Nov 18, 2020 - Politics & Policy

Caravans are the new marches

CHICAGO: Demonstrators participate in a car caravan protest calling for public school classes to be held remotely when school begins on August 03, 2020 in Chicago. (Photo by Scott Olson/Getty Images)

Demonstrators participate in a car caravan protest calling for public school classes to be held remotely in Chicago. Photo: Scott Olson/Getty Images

As the virus surges and mass public gatherings become more perilous, our cars have become the new vehicles of political expression.

Driving the news: Automobiles plastered with images of and makeshift memorials to COVID-19 victims who died in poverty will caravan through at least 22 state capitals next week — the latest example of Americans trading in their walking shoes for a pandemic-friendly way to make their voices heard.

  • The Rev. William J. Barber II, co-chair of the Poor People’s Campaign, is organizing the Nov. 23 "Caravans of Mourning" event. His previous events have been modeled after MLK's 1968 Poor People's March.
  • The group originally planned a series of civil disobedience actions to bring attention to poverty from Appalachia to the Mississippi Delta.
  • Rather than cancel the demonstrations, Barber said, organizers decided to embrace social distancing to continue the fight.

Between the lines: In some cases, there's no substitute for an in-person gathering. Poor People's Campaign spokesperson said a contingency in Washington will get out of their cars for a social distancing vigil outside the National City Christian Church.

The big picture: Cars' utility amid the pandemic became apparent to individual households and communities before political movements embraced it.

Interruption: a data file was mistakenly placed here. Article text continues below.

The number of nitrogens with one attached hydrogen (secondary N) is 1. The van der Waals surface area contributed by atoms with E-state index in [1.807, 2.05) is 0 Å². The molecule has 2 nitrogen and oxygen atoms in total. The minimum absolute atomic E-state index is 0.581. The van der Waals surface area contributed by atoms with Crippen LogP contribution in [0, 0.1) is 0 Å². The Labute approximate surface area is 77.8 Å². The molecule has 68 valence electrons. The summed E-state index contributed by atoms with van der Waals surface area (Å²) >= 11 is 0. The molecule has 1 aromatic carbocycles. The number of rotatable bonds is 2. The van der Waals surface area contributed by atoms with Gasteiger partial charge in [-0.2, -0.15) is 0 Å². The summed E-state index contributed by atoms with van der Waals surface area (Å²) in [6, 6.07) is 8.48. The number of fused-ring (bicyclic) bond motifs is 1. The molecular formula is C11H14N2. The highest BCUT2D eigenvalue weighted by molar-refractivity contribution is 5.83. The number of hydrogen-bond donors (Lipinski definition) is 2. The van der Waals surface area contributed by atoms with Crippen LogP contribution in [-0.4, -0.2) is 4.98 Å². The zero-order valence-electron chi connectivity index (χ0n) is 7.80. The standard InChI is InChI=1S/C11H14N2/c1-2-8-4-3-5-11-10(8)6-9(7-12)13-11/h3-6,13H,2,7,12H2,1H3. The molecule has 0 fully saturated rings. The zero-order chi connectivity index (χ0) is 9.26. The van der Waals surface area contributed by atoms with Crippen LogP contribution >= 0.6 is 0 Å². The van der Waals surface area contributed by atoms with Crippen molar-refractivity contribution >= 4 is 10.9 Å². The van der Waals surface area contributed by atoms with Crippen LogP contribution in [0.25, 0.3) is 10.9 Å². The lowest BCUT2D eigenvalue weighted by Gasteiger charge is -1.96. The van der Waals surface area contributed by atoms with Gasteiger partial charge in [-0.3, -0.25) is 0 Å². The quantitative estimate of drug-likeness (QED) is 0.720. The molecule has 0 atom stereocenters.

• Starting in the spring, parents from York, Nebraska, to Placitas, New Mexico, celebrated school graduation celebrations and birthdays with car parades.
  • Bands experimented with drive-in concerts to replace stadium shows.

Since then, caravans descending on cities in support of President Trump have garnered outsized attention, tying up traffic and clashing with opponents from Portland to New York to Washington.

  • These demonstrators — including many who get out of their cars upon arrival — have won the president's affection on Twitter.
  • Eschewing mass rally crowds out of a desire to protect public health, President-elect Joe Biden instead gathered his own supporters for drive-in style events, counting on the space separating the cars, and the limited number of seats inside each vehicle, to protect people from one another.

The bottom line: COVID-19 has transformed virtually every aspect of social engagement. In this moment, caravans are keeping protests, as well as celebrations, alive.

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